In The Globalization of Inequality, François Bourguignon clearly and simply describes how inequality between nations has fallen, helped by globalisation, while inequality within countries has risen, with steadily increasing returns to capital rather than labour. Because we feel what is close to us so much more forcefully than what is far away, we have the sense of the deterioration much more than the progress that has helped take billions out of poverty.

While the first half of this interesting and readable book gives a clearer understanding of the definitional issues and history, it really comes to life in the second half, and especially the last quarter, where the author explores the implications and interrelationships that aggravate inequality, and the policy choices we could make if we really want to tackle the rising inequality that is under way in most countries. While he is careful not to over-claim, his explanation of the US financial crash of 2008 vividly brings alive the implications of growing inequality and the damage that policies that do not challenge or that even encourage it can cause.

Bourguignon concentrates on the economics of inequality, but does give some space to the social and societal dimensions, in particular recognising the impact that public spending on quality education and health services can have on giving more equal opportunities to the poor, and so preventing the embedding of inequality.

He talks less about the extent to which economic inequality contributes to and is reinforced by the political capture that it assists. It feels inevitable that African leaders whose families enjoy health care in private hospitals in the rich world will give lower priority to rural health care in their own countries than someone who has to use them. Western leaders whose campaigns and routes to power have been supported by corporate interests are unlikely to be forceful in driving higher taxation or other legislation that could reduce inequality at the expense of corporate profits often declared in offshore tax havens.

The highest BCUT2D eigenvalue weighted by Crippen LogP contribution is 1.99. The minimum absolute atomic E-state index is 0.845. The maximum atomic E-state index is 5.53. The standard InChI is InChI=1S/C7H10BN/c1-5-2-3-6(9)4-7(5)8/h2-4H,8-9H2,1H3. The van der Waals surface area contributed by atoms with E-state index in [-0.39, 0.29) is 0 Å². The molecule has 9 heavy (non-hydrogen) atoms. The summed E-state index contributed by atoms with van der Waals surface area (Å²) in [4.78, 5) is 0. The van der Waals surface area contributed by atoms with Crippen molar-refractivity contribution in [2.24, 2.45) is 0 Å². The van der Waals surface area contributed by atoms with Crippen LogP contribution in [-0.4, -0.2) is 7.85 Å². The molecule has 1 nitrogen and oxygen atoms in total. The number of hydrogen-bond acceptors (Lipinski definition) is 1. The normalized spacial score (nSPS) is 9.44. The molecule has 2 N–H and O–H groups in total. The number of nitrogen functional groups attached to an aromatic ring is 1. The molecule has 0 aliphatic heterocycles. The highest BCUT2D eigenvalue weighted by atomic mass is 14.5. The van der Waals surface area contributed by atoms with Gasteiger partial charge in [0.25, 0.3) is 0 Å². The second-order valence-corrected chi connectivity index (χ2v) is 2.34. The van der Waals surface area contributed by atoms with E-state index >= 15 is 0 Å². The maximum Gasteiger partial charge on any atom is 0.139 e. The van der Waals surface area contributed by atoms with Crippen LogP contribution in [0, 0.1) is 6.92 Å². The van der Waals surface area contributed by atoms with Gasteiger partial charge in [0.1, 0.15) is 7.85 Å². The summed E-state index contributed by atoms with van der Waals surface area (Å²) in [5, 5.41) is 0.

Bourguignon gives a clear picture of the measures that we could take to use taxation as an instrument to reduce inequality. As you would expect from a former chief economist of the World Bank, he carefully and importantly measures and balances the likely impact on inequality and the economy. His conclusion is that there is more we could and most definitely should do.

Coming so soon after the global community has agreed the United Nations’ Sustainable Development Goals, one of which is to reduce income inequality and all of which are underpinned by a commitment to leave no one behind in achieving them, we should take note of Bourgignon’s careful and authoritative insights. In 2014 Oxfam predicted that by 2016 the richest 1% of the world’s population would own as much wealth as half the world’s population. Credit Suisse figures for 2015 showed that we are already there. It isn’t possible to eradicate poverty or have a stable, healthy society with that kind of extreme disparity, so the sooner we listen to Bourguignon, Piketty, Atkinson et al, the better.

Mark Goldring is chief executive of Oxfam GB.